Outdoor France

An Insider's View

Kim Chevalier has spent the better part of the last four years exploring exploring her adopted home — the Arihge region of the Pyrii Mountains. The Washington, D.C. native enjoys hiking and other outdoor activities with her husband and two children in this beautiful mountain range which separates France and Spain.

Kim, a graphic artist, created www.ariege.com, a web site devoted to promoting the area. She generously agreed to offer GORP's visitors some information and insight into getting the most from an outdoor-oriented visit not only in the Arihge region, but in all of France.

GORP: Tell us about hiking in France. Is it comparable to walking in Britain, for example, where active travelers can enjoy village-to-village treks?

Chevalier: Village-to-village is hiking more popular in the U.K. than in France for various reasons. Britain is more densely populated and you can't go very far without coming to a village, where there is almost always a pub where you can get a room. Also, there are no real mountains in the U.K. to act as a magnet for the serious trekkers.

GORP: So how would you describe hiking in France?

Chevalier: The French walker's prime concern is,"Where am I going to eat?" France has the same size population as the U.K. but almost twice the land mass. There are parts of the country where you can walk all day without seeing a village with any commercial activity, let alone a decent restaurant. French people tend to rent a "gnte rural" (country vacation house) or stay at a small hotel which they use as a base for day walks. In the mountains, the major hiking trails, such as the GR10 that runs the length of the Pyrii , have "gntes d'itapes" at regular intervals — converted barns and old stone houses with dormitory-style sleeping arrangements and a kitchen area. Some have a live-in caretaker who will provide a cooked evening meal.

(Editor's note: "GR10" stands for Grand Randoni 10. A Grand Randonni is a direct, long distance hiking route.)

Chevalier: So in France there are no well-known routes outside the mountains, though every human landmark has plenty of places to walk nearby. Very often the tourist office has a map of walking circuits near the site.

One exception is the Chemin de St. Jacques de Compostelle which is an old pilgrimage route from somewhere in northern Europe, through France, to a town in northern Spain near the Pyrii There are traditional halts along the way at certain churches where pilgrims stay overnight or in accommodations nearby. The churches and sometimes other structures along the way are marked with an imprint of a scallop shell, the symbol of St. Jacques. Many people continue to make this journey on foot, which follows both roads and trails. There are a number of secondary routes, one of which passes through Arihge.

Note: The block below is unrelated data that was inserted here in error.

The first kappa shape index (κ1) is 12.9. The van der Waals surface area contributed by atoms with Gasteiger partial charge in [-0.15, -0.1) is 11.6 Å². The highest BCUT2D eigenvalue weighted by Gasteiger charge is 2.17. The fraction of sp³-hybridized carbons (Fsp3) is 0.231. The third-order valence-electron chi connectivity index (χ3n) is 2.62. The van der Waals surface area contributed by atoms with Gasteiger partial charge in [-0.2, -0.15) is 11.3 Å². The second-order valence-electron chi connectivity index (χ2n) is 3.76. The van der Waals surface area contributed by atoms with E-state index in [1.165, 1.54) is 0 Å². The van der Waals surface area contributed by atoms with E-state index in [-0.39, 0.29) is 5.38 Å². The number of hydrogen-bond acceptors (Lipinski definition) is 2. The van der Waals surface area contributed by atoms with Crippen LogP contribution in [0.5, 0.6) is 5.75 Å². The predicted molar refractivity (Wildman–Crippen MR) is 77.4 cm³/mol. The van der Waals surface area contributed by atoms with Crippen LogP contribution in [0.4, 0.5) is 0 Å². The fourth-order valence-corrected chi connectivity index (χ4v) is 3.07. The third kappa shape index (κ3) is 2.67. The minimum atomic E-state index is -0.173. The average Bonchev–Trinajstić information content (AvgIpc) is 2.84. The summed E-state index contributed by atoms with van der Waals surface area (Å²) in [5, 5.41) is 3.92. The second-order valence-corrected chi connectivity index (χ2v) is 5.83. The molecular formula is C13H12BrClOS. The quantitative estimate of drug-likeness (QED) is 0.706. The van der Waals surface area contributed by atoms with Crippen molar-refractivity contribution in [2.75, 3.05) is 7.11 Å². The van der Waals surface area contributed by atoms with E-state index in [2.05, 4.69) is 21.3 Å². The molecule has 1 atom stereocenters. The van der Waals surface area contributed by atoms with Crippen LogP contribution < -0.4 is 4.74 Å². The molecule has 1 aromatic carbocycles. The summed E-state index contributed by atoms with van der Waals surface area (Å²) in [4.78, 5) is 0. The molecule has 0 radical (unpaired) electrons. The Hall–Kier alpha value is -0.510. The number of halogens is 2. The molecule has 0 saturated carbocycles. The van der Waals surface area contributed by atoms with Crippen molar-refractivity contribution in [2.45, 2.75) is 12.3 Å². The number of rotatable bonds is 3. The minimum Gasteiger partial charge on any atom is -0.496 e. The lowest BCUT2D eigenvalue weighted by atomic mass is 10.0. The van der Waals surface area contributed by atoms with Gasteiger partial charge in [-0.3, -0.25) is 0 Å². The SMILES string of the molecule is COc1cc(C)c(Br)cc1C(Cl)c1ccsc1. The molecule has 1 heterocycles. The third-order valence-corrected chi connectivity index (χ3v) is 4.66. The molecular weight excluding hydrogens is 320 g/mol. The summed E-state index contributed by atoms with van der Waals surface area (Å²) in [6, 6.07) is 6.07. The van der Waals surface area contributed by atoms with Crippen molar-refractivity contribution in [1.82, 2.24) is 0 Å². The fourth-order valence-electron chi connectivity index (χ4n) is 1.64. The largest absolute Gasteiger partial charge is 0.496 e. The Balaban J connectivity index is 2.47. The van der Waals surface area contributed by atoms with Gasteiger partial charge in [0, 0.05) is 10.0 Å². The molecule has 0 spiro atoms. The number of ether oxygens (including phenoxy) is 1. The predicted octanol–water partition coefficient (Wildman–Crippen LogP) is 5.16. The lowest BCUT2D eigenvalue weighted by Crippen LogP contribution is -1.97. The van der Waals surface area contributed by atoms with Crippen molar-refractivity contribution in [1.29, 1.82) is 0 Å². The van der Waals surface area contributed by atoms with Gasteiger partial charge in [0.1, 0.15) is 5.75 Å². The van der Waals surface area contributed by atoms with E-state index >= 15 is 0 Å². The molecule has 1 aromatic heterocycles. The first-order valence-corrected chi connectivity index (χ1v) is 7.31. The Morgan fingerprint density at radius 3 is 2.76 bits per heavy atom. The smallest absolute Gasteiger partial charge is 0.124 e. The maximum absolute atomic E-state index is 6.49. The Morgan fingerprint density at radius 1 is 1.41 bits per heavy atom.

GORP: What can you tell us about the Chemin de la Liberti?

Chevalier: It is one of the routes through the Pyrii into Spain followed by escaping allied airmen during WWII. There is renewed interest in these routes, especially by the descendants of some of the airmen who used them. Scott Goodall, an Englishman living in Arihge, has written a detailed guide in English to this route and it will be published sometime this year. He is the only person to have walked the trail and taken precise notes oflandmarks — important because while the route was blazed a few years ago it is not well-maintained. It's a tough, four-day hike and sometimes you need ropes.

Other interesting historic routes are the ones that pass by the Cathar Fortress at Montsigur [in the Pyrii ] that were used by heretics and smugglers.

Also, there's a circuit near where I live, le tour de la vallie du Garbet, which would be interesting to Americans because the valley has an unusual link to the U.S. involving bears. In the 19th and early 20th centuries the inhabitants of the valley captured bear cubs in the mountains and trained them to perform tricks, then toured around with them from town to town throughout Europe and eventually the Americas. A large number of them settled in New York and eventually went into the hotel and restaurant business before returning to Arihge to retire.

Many relatives back in Arihge took advantage of this connection and went to New York to work in the restaurants, saved money and returned to buy land back home. Many descendants were born in the U.S. and move back and forth between the two countries. So in this valley it's quite common to meet really old people who speak English. The village of Erci has an exhibit about the history of the"montreurs d'ours". See www.ariege.com for details of this history. There is a gnn weeklong walk around that area.

GORP: Let's turn to another beloved French pastime: bicycling. What should visitors know about bicycle-riding in France?

Chevalier: The cycling tour operators that offer hotel-to-hotel cycling vacations in France seem to favor the Dordogne, Provence, the Loire valley and Burgundy, mainly because of the easy terrain and all the lovely chateaux. Serious road cyclists who like to climb go to the Alps and the Pyrii . Because they are further south, the Pyrii are hotter in summer than the Alps but on the other hand they are less visited and so there's much less traffic.

Best to stay away from the coasts in summer because of heavy traffic. Really, all of France is great for cycling. Few Europeans who come to France on vacation choose a destination because of the cycling, unless they're really into climbing mountain cols. They just bring their bikes along and cycle when they please. It's such a varied country in terms of geography that there's something for every level of cyclist.

Published: 30 Apr 2002 | Last Updated: 15 Sep 2010
Details mentioned in this article were accurate at the time of publication


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